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Director: Shawn Levy
Writers: John Gatins, Dan Gilroy, Jeremy Leven
Cast: Hugh Jackman, Dakota Goyo, Evangeline Lily, Anthony Mackie, Kevin Durand, Hope Davis, James Rebhorn, Karl Yune, Marco Ruggeri, John Gatins, Olga Fonda
Synopsis: Set in the near future, where robot boxing is a top sport, a struggling promoter feels he's found a champion in a discarded robot. During his hopeful rise to the top, he discovers he has an 11-year-old son who wants to know his father.
MPAA Rating: Rated PG-13 for some violence, intense action and brief language
Show Me What You Got By Powerman 2000
"Rock-em Sock-em Robots: The Movie" or "Robo Rocky?"
Whether you love or hate Hugh Jackman as an actor, most of his films tend to be "hit or miss" a lot of times. Granted, the films he stars in that are bad aren't stinkers because of him, as a lot of that has to do with bad screenwriting, editing issues and/or poor directing. However, in every film that he's starred in, he's always managed to put up a fairly decent performance, and sometimes better if the script is up to par. However, for every "X-Men", "Fountain" or "Prestige" film...he makes movies like "Kate and Leopold", "X-Men: The Last Stand", and "Van Helsing", to name a few. Sure, he's always consistently good in any role you put him in, but he's no Johnny Depp, who can seemingly make a bad movie seem actually good (insert any of the "Pirates of the Caribbean" movies here). Oh well, what can you really do about it?
The film essentially follows a former boxer, Charlie Kenton (Hugh Jackman), in the future. Now, he makes a living promoting robot fighters, as it seems robot fights have become the most popular sport on Earth. To make a long story short, he sucks at it. Hell, even his damn preteen son knows more about the robot fighters' capabilities than he does, and that's kind of sad; especially considering that we're talking about a kid versus a grown man that fights these mechanical monstrosities for a living. Anyway, to make a long story short, Charlie is down on his luck, and in debt up to his eyeballs. However, as luck would have it, his ex-wife dies, and leaves him custody of their only son, Max (Dakota Goyo). But like all neglectful father figures in movies, Charlie doesn't want his son around at first, so he's all too willing to sign over his son to his sister's custody.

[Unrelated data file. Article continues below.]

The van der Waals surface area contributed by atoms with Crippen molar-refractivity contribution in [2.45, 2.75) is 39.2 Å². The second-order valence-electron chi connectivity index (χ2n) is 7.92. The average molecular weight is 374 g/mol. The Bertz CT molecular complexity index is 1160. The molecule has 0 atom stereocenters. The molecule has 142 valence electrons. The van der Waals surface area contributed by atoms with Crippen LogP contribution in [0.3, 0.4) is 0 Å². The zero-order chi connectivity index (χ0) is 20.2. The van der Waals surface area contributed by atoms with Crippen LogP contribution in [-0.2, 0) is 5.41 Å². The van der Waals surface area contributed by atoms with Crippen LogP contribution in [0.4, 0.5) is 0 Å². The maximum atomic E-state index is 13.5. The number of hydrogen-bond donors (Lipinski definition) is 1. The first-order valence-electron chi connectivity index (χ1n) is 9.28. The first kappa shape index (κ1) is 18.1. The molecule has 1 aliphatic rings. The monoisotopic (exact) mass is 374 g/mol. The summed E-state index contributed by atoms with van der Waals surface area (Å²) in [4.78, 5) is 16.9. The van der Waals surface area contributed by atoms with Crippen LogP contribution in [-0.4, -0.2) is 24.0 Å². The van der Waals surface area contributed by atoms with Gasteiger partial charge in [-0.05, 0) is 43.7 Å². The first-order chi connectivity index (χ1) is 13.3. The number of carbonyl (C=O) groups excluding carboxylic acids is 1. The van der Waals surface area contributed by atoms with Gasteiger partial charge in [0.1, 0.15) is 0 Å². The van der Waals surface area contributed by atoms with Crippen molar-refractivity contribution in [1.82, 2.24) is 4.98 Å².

However, due to some rather complex arrangement, Charlie agrees to watch after his son for the summer, before having to relinquish full custody to his sister. Not only does Charlie want absolutely nothing to do with his own son, but he pretty much acts like a jerk to him throughout the first half of this movie. Gee, I guess Charlie is really racking up those points for "Father of the Year."
Eventually, Charlie and his son are scrimmaging through a random junkyard for parts, as they come across an old outdated sparring bot named Atom that's designed to take a lot of hits, but never dishes out real punishment usually....hmm...I wonder where this is going? From here, the story plays out like a robo version of "Rocky." Nobody believes this outdated sparring bot has what it takes to compete in the professional robot fighting league, let alone compete with it's undefeated champion, yet Max somehow coerces Charlie to believe that maybe just maybe....Atom can defy the odds.